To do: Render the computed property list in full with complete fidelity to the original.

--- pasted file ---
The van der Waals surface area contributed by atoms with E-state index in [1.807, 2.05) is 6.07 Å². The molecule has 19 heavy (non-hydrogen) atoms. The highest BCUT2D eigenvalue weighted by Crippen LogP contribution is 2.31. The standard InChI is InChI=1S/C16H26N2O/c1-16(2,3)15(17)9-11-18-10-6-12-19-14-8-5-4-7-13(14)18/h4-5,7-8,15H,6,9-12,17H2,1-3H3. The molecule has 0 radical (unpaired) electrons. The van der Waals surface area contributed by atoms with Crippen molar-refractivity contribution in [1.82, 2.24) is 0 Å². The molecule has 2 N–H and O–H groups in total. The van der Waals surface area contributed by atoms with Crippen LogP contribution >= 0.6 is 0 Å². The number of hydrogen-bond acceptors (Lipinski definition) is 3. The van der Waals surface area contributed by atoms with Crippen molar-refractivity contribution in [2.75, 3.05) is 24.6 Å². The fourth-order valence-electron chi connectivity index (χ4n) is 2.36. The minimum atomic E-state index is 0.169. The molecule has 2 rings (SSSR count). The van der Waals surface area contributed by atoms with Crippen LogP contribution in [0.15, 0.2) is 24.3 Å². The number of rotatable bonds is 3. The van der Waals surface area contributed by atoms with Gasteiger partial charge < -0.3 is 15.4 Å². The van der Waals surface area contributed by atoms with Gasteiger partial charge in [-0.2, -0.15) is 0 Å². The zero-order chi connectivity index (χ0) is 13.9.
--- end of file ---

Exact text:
The van der Waals surface area contributed by atoms with E-state index in [1.807, 2.05) is 6.07 Å². The molecule has 19 heavy (non-hydrogen) atoms. The highest BCUT2D eigenvalue weighted by Crippen LogP contribution is 2.31. The standard InChI is InChI=1S/C16H26N2O/c1-16(2,3)15(17)9-11-18-10-6-12-19-14-8-5-4-7-13(14)18/h4-5,7-8,15H,6,9-12,17H2,1-3H3. The molecule has 0 radical (unpaired) electrons. The van der Waals surface area contributed by atoms with Crippen molar-refractivity contribution in [1.82, 2.24) is 0 Å². The molecule has 2 N–H and O–H groups in total. The van der Waals surface area contributed by atoms with Crippen LogP contribution >= 0.6 is 0 Å². The number of hydrogen-bond acceptors (Lipinski definition) is 3. The van der Waals surface area contributed by atoms with Crippen molar-refractivity contribution in [2.75, 3.05) is 24.6 Å². The fourth-order valence-electron chi connectivity index (χ4n) is 2.36. The minimum atomic E-state index is 0.169. The molecule has 2 rings (SSSR count). The van der Waals surface area contributed by atoms with Crippen LogP contribution in [0.15, 0.2) is 24.3 Å². The number of rotatable bonds is 3. The van der Waals surface area contributed by atoms with Gasteiger partial charge < -0.3 is 15.4 Å². The van der Waals surface area contributed by atoms with Gasteiger partial charge in [-0.2, -0.15) is 0 Å². The zero-order chi connectivity index (χ0) is 13.9.